HVS Monday Musings: Indian Hotel Sector – Crystal Gazing Into 2022

2022 will be a crucial year for the Indian hotel sector as it continues its uphill journey on the long road to post-COVID recovery. As we enter the new year, let us look at the top trends that are likely to shape the sector in the year ahead.
Mandeep S Lamba 2022 will be a critical year for the Indian hotel sector as it continues its uphill journey on the long road to post-COVID recovery. We expect the strong rebound in domestic leisure demand to continue, as people have embraced the new ‘normal’ of travel in the COVID-world, even if Omicron or other variants that may emerge from time-to-time act as temporary bottlenecks in the sector’s recovery. Similarly, the Indian hotel sector has also learned to adapt quickly, think outside the box and embrace new ideas faster than before - the few upsides of the instability caused by the pandemic in the last two years. We expect India-wide occupancy to reach pre-pandemic levels in 2022, with average rates approaching pre-pandemic levels towards the end of the year.

As the sector continues to rebound in 2022 and beyond, here are ten trends we expect will pick up steam in the year ahead.

1. Exploring the underserved leisure segment: Hotel companies are already expanding their presence in Indian leisure destinations as leisure travel bounces back faster than business travel during a crisis. We expect this trend to gain momentum in the coming years, as the domestic leisure segment continues to be underserved, with several emerging tourist places in India still lagging adequate infrastructure, including good quality branded accommodation. The government has planned major investments in the country’s road and rail networks, along with plans to privatize airports in Tier 2 & 3 cities, which will help improve the regional and last-mile connectivity to several emerging tourist places and encourage hoteliers to tap further into this underserved segment.

2. Corporate travel will take off: Domestic corporate travel is slowly gaining traction, as in-person meetings are finally making a comeback after several months of virtual meetings and video conferencing. Corporate travel is already accounting for 20-25% of hotel revenue in certain cases, which is a positive sign for the sector. Demand from sectors such as manufacturing, healthcare, pharma, FMCG, consumer durables, and financial services, is witnessing a considerable recovery, but demand from IT & ITES is regaining at a slower pace. While the increasing travel restrictions due to Omicron may prompt companies to focus on critical and crucial travel in the short term, we expect the situation to stabilize and domestic corporate travel to pick up significantly in the coming year.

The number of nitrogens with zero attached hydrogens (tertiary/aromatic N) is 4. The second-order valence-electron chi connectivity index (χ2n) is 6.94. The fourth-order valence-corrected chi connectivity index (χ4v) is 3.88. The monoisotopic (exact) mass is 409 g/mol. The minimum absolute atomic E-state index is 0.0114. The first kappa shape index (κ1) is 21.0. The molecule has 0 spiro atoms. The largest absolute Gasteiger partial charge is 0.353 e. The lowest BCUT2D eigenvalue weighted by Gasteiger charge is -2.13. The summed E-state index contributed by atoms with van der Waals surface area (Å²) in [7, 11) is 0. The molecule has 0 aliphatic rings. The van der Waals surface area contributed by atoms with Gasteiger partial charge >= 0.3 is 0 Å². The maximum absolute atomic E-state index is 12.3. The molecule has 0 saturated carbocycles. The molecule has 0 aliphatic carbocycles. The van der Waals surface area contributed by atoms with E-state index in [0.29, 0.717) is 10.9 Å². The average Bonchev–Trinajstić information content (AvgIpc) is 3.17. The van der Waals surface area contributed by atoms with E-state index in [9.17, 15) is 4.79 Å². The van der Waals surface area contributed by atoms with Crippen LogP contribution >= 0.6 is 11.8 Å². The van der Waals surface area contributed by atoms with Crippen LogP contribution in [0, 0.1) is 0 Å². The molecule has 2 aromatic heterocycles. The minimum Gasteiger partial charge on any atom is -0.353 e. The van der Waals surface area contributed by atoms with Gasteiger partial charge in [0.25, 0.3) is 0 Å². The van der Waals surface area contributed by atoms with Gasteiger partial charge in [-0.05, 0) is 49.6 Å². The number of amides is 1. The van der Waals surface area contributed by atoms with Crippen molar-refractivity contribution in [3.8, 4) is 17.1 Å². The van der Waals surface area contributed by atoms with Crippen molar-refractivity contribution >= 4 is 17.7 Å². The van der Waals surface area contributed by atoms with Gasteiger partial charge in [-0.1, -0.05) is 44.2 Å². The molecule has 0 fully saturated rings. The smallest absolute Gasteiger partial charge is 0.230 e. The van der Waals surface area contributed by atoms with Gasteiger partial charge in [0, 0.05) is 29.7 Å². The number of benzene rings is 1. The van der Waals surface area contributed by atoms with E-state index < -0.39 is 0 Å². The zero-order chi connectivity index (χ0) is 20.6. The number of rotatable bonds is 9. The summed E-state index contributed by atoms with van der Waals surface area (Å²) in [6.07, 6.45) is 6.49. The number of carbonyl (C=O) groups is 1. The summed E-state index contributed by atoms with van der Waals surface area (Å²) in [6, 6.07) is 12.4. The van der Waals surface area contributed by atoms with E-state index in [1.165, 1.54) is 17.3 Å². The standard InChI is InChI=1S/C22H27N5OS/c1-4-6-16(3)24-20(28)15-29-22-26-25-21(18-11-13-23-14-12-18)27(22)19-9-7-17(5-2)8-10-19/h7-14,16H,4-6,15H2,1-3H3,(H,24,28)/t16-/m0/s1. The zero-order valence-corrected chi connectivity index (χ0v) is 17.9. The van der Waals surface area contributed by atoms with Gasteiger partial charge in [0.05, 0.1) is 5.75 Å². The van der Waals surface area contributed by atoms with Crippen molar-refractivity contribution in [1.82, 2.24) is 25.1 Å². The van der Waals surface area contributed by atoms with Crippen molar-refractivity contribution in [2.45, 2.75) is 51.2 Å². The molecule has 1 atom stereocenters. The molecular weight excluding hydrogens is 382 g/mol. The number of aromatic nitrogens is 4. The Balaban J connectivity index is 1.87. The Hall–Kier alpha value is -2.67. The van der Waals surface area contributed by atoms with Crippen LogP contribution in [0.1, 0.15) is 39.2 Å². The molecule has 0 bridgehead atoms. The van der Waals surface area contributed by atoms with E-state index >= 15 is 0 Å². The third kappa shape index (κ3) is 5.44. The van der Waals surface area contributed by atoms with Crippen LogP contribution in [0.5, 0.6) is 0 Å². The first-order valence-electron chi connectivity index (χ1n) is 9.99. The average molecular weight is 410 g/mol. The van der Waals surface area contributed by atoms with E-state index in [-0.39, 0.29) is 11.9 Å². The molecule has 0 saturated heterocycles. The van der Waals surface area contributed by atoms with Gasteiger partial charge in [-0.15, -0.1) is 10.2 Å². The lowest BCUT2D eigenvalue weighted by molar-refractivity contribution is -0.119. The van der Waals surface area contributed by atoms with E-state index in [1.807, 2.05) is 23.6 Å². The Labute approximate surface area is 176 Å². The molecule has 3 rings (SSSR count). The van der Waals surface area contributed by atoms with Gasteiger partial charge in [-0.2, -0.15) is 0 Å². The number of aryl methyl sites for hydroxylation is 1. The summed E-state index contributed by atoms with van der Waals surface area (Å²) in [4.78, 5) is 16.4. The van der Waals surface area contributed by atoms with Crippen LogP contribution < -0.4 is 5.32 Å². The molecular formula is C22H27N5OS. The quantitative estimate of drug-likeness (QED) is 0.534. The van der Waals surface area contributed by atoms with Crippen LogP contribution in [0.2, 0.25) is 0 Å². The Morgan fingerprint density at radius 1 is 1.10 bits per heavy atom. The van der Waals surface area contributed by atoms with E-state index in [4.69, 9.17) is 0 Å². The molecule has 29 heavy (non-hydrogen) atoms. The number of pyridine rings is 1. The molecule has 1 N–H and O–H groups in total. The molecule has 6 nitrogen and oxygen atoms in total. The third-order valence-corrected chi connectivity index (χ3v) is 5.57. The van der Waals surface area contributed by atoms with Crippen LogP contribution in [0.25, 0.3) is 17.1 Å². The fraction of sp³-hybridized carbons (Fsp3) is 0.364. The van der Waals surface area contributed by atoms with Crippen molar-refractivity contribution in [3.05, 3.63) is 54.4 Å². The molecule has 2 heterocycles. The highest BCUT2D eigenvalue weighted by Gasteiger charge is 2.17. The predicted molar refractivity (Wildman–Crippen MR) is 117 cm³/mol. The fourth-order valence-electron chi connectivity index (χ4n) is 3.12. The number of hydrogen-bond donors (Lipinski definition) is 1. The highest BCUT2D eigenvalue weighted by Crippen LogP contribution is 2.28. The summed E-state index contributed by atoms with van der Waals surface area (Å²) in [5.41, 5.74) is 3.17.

3. Unlocking ancillary revenue streams: The hotel sector has generally trailed behind other travel-related industries when it comes to unlocking ancillary revenue streams by focusing mainly on a few additional services such as F&B and spas. However, when room revenue plummeted during the pandemic, the hotel sector was forced to find new ways to utilize their assets, in the process creating a slew of ancillary revenue streams such as food delivery, laundry services, and DIY meals to name a few. Having realized the true potential of ancillary revenues in increasing the top line, hoteliers should now take advantage of the vast untapped opportunity by utilizing existing infrastructure for newer business opportunities. This could include having a dedicated area for co-working spaces, monetizing car parking spaces, deploying electric vehicle (EV) charging stations, leasing kitchens for cloud kitchen requirements during non-peak hours, and other similar space and service optimization. This strategy will enhance customer engagement and brand loyalty while increasing real estate revenue per square foot.